I had marinated the vegetables for potato salad. This left a half cup of slightly used pickle marinade that I did not want to waste. I decided to slice some cucumber and lightly marinate it for a second side dish.
A classic of modern Japanese cuisine is Japanese curry. I decided to deconstruct this dish into barbecued wings, but this left me with all of the other ingredients of the dish—potatoes and carrots, apples, etc. I decided that turning them into a potato salad would be a good side dish for my barbecue.
I have learned over time that you can make marmalade out of any citrus fruit. Jan had asked me to buy some mandarin oranges, but she was having trouble peeling them with her broken arm. I decided that I needed to use them up before they spoiled.
I am constantly looking for new recipes to try for our Sunday dinners. I had thought of fish stew, but daughter Miriam has to have her meals without garlic or onions. I had suggested a yosenabe, but she felt that that would be too sweet. I settled on a “French(-ish) fish stew, but these frequently have fennel, which she is also not very fond of—and, truth be told, neither am I.
The Provincial fish soup I was making for Sunday’s dinner had fairly few vegetables. I decided that I needed a green salad to go with it. I had recently made orange infused sugar—which always leaves me with three navel oranges to use up. I decided to add the orange segments to my greens. The coconut garnish was a last minute inspiration.
Jan’s Fresno friends come to San Jose every year for the Quilt Festival and we feed and put them up every year. Pat likes chicken and Barb does not eat tomato, so a coq au vin came to mind as a dish that they would both would like. In my mind, red wine never seemed to go with chicken, I prefer a coq au vin with a nice white wine.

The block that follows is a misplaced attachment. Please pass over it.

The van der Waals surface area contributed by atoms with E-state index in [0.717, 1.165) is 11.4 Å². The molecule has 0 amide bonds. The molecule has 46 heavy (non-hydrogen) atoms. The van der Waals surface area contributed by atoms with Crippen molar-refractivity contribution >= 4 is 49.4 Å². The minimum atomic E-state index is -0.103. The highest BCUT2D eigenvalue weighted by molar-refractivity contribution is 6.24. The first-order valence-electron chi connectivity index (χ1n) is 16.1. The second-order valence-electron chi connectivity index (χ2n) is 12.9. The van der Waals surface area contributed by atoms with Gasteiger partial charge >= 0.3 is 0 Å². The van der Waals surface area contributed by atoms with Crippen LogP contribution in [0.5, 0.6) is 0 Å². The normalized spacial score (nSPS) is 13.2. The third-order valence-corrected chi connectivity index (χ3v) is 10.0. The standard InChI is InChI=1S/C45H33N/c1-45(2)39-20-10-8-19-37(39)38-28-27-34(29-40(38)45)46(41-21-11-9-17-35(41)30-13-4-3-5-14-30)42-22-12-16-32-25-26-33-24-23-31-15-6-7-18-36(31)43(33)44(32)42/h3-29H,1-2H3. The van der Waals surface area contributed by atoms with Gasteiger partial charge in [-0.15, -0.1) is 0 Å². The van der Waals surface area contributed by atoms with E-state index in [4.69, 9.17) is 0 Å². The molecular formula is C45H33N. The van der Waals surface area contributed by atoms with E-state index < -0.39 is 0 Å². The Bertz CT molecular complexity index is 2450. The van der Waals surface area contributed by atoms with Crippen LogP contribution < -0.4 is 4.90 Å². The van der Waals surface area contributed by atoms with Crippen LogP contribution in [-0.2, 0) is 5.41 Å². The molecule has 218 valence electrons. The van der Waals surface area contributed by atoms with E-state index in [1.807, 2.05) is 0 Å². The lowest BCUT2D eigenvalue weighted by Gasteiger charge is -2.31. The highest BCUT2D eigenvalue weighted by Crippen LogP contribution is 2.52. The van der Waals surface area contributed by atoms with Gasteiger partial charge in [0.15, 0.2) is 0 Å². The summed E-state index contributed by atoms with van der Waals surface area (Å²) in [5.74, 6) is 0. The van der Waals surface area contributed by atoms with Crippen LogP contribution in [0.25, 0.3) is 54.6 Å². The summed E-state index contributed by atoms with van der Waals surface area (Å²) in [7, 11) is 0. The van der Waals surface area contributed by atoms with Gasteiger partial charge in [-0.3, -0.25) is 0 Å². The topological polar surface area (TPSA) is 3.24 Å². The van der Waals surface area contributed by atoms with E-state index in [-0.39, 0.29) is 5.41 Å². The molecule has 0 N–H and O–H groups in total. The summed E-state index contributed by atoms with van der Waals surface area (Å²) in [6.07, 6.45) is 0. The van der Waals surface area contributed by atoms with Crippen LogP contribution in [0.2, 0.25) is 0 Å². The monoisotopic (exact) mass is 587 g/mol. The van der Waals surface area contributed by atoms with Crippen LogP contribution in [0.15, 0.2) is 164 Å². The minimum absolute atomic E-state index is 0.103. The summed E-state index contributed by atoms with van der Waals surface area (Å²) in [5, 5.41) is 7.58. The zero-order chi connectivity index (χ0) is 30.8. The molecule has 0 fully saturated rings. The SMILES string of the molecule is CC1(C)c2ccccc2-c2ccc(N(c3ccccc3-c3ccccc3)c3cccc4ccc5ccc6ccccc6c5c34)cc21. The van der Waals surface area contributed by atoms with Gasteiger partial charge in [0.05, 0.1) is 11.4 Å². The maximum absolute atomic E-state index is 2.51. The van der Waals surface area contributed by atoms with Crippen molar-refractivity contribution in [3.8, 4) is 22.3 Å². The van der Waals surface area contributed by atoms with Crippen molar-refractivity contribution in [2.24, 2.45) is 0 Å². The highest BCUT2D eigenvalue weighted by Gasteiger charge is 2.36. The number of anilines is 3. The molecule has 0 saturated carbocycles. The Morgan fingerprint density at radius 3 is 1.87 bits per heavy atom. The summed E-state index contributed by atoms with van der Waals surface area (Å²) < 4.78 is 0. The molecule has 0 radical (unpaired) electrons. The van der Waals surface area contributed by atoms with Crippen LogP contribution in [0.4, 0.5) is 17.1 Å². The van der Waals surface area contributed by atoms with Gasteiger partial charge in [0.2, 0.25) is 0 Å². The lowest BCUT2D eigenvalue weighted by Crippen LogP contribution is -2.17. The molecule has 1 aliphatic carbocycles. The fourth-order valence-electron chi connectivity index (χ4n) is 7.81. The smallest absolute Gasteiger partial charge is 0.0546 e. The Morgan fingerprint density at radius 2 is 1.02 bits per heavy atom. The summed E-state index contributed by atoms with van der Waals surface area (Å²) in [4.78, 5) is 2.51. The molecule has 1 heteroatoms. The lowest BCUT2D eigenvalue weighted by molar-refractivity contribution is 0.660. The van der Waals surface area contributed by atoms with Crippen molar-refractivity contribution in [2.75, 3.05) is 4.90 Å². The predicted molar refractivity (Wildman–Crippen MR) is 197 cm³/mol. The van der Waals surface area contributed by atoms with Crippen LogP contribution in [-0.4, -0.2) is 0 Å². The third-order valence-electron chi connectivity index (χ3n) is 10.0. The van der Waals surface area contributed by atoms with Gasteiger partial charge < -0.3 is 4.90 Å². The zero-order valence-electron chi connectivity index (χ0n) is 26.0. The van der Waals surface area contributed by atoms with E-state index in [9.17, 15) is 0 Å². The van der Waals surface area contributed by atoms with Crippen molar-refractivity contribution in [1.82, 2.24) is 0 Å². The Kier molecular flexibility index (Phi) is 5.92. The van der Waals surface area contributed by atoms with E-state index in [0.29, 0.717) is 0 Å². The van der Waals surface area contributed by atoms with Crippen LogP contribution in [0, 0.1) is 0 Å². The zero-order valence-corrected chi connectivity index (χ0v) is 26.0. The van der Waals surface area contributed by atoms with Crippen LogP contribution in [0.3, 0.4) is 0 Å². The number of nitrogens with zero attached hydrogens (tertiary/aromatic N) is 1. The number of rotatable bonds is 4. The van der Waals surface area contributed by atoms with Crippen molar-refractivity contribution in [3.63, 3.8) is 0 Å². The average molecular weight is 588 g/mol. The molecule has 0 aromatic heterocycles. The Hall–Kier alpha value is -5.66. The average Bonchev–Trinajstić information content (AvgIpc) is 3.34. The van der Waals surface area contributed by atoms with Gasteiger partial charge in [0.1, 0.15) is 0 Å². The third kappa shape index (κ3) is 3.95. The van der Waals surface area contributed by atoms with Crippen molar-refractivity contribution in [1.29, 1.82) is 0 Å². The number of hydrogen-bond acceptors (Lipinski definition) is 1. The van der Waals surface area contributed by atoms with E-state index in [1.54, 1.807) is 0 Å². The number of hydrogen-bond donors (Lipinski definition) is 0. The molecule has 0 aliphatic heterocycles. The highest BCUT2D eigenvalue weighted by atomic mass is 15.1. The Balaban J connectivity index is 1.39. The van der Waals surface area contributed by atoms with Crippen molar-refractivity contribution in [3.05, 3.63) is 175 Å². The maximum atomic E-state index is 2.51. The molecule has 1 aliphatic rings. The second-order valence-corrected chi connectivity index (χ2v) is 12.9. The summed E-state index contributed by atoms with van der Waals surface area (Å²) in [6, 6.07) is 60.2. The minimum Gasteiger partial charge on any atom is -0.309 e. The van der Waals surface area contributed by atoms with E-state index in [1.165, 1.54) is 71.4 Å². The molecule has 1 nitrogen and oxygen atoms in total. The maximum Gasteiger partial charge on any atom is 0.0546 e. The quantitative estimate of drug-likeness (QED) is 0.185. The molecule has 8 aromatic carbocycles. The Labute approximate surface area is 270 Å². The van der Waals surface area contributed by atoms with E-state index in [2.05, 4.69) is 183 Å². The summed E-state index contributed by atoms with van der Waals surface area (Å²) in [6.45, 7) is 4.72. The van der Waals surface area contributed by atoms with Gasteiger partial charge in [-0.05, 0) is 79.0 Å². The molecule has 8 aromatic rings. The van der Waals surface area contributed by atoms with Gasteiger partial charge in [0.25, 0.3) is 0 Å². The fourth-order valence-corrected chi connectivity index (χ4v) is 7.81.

Japanese is one of my “go to” cuisines when I am planning a meal. A typical Japanese meal usually includes a selection of different small side dishes—with a variety of textures, colors, and flavors. For this dinner, I have some dishes developed to just the way I like them, some I have made so often that I had never posted any version—doesn’t everyone know how to make norimaki? Finally, there are the dishes I am still experimenting with.
I have been making sushi since I was 20 years old. My father was stationed in Japan during the Korean War and returned with a love of all things Japanese. My father brought back the recipes, my mother learned to cook them, and I learned them from her. I grew up eating Japanese food long before it became a fashionable cuisine in the U.S.
I am doing a Japanese dinner for our Sunday meal. While there may be a main dish of meat and rice or noodles, Japanese meals usually include many small side dishes with a variety of textures, colors and tastes. The aesthetic— moritsuke—is that it is food for the soul as well as the stomach. I am making chicken teriyaki and this is one of the side dishes I decided should go with it.